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In this modern world, it’s hard to get people to universally agree on anything but if there’s anything I’ve noticed from living in Minnesota since 2016, it’s that Vikings fans believe their team is cursed.

Coincidentally, I got my first taste of it on the first day as a Minnesotan. As I was dragging boxes out of a moving truck that had traveled halfway across the country, news broke of Teddy Bridgewater’s career-altering injury.

That event alone is so inexplicable and improbable, it would be enough for any fan base to think that somebody upstairs had it out for them. How many quarterbacks under the age of 25 suffer injuries so severe that they aren’t cleared to return to the field for another year-and-a-half? Or are so brutal that their team moves on from them despite that QB showing signs of being a franchise player? Joe Burrow got hurt badly toward the end of his rookie year. By Week 1 of Year 2, he was out there beating the Vikings.

You know all of the other ones. Gary. Blair. Nate Poole.

But those types of things happen to lots of franchises. I came from Buffalo. They call it “wide right” there. How about the Chargers? The Chicago Curse is the best argument Vikings fans have for some type of cosmic power pulling the puppet strings.

When you add up the performances that the Vikings have put together over a huge sample in Chicago, it makes absolutely no sense. You aren’t just remembering the strange upsets. This thing is real.

Since 2000, the Vikings have five wins in 20 trips to Soldier Field. Even crazier, they have only covered the spread five times. Five of eight times that they were favored by at least 3.5 points, the Vikings lost outright.

Guess what? When the Vikings head to Soldier Field on Monday night, they’re favored by 3.5 points. Oh, and their playoff hopes are on the line.

A perfect curse storm, if I ever saw one.

You might say that the Bears are too darn putrid to hex the Vikings. Well, that may be true. They rank in the bottom 10 in points scored and points allowed. But the 2004 Bears that beat Daunte Culpepper and Randy Moss with Chad Hutchinson and someone named Desmond Clark as their leading receiver that day might contest that point.

There’s no real explanation for the Bears’ dominance over the Vikings at Soldier Field. Maybe they are more used to playing in Mud Bowl turf conditions than the indoor Vikings? Who knows. The 2016 Vikings, who lost to a Bears team that finished 3-13, would sure love to know.

OK, despite all of the unexplainable evidence otherwise, we have to keep the door open to the possibility that this could also be one of those oddities that is pure randomness. If you flip a coin 100 times, it doesn’t come out exactly 50 heads and 50 tails, right? You’ll have runs of 10 heads or tails in a row and over 10,000 flips, it’ll be even. Small samples produce goofy results sometimes.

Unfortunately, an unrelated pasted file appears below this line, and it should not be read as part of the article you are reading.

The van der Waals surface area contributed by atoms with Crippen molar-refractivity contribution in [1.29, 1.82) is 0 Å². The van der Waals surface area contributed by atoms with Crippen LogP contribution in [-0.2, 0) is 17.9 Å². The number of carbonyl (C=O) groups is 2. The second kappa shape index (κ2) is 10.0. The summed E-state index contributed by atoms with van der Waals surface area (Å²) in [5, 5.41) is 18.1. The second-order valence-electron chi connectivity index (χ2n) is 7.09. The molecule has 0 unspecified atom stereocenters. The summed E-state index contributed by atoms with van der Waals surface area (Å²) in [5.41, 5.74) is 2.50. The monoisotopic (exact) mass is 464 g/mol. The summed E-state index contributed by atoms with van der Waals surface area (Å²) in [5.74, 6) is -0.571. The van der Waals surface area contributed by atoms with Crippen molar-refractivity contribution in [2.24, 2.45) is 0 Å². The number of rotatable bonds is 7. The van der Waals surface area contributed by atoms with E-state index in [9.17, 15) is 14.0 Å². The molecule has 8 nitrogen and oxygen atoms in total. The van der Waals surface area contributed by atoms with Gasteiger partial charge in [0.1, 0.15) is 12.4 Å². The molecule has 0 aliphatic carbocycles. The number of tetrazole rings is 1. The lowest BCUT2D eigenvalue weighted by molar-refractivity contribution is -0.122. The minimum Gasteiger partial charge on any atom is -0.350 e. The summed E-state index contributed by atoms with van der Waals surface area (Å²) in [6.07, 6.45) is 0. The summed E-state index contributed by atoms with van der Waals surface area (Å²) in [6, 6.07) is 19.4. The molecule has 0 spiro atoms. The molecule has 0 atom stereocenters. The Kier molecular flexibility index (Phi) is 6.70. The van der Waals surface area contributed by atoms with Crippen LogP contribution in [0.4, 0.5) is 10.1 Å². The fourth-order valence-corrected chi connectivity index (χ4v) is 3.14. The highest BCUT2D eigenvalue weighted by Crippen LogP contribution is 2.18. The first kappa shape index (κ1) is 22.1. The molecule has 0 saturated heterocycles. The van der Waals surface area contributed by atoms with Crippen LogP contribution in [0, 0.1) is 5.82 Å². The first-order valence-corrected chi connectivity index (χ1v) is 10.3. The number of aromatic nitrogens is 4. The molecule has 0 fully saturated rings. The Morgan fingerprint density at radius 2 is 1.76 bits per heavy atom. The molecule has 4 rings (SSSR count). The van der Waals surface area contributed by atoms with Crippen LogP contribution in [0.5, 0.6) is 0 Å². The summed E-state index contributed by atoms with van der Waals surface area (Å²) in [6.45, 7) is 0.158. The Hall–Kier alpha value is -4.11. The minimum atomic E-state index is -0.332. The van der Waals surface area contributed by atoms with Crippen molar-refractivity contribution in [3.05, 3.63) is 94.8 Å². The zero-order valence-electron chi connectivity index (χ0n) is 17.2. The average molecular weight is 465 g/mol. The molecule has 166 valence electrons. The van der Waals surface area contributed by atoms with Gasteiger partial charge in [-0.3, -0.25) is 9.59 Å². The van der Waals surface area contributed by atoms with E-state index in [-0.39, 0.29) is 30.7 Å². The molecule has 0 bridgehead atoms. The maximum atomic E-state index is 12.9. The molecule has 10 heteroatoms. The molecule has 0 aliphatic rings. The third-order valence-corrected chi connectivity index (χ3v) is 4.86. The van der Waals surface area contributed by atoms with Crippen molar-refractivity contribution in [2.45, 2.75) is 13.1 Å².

Last year the Football Gods had every chance to poke the Vikings’ voodoo doll but instead a deep pass from Nick Foles to Anthony Miller fell incomplete and the Vikings came away with a win in Chicago.

Here’s a way to think of curses in sports: Yes, there are things that defy explanation but those things aren’t predictive. Losing in Chicago over the past 20 years doesn’t mean the Vikings lose in Chicago this time.

Justin Fields’ offense might actually be worse than Chad Hutchinson’s was in 2004. Chicago is the sixth worst team in yards per play and dead last in passing yards per game. Yes, they are even worse than Houston. They have the third most interceptions thrown and second most sacks allowed.

Oh, and their defense is super bad too. The Monsters of the Midway have allowed the second highest QB rating to opposing quarterbacks in the NFL.

This team is bad, folks. This isn’t a mediocre Matt Nagy club that remains in the hunt. This is a team that set out to compete and has landed in the realm of the Texans and Jaguars.

The Vikings are the seventh best passing yardage team and they rarely take sacks these days (second lowest sack rate). No matter a COVID outbreak in the receiver room or Adam Thielen’s wounded limb, there’s nobody on Chicago with a prayer against Justin Jefferson. If you need proof, see Adams, Davante.

The Vikings need at least two wins to have any chance at the postseason and three to have a decent chance. They need two wins against Chicago, starting with Monday night. If they are overcome by the curse against an abomination of a football team in Chicago, it will solidify them as a team that had no business in the playoffs in the first place.

Heck a loss might work as a reverse curse and set the franchise on a new path. There’s a way to look at it.

Anyway, the Vikings shouldn’t lose. They should buck the trend and then we can move on from talking about the Chicago curse every year. And then talk about some other curses because, whew, there are a lot of them. Keep your head on a swivel, Greg Joseph. 

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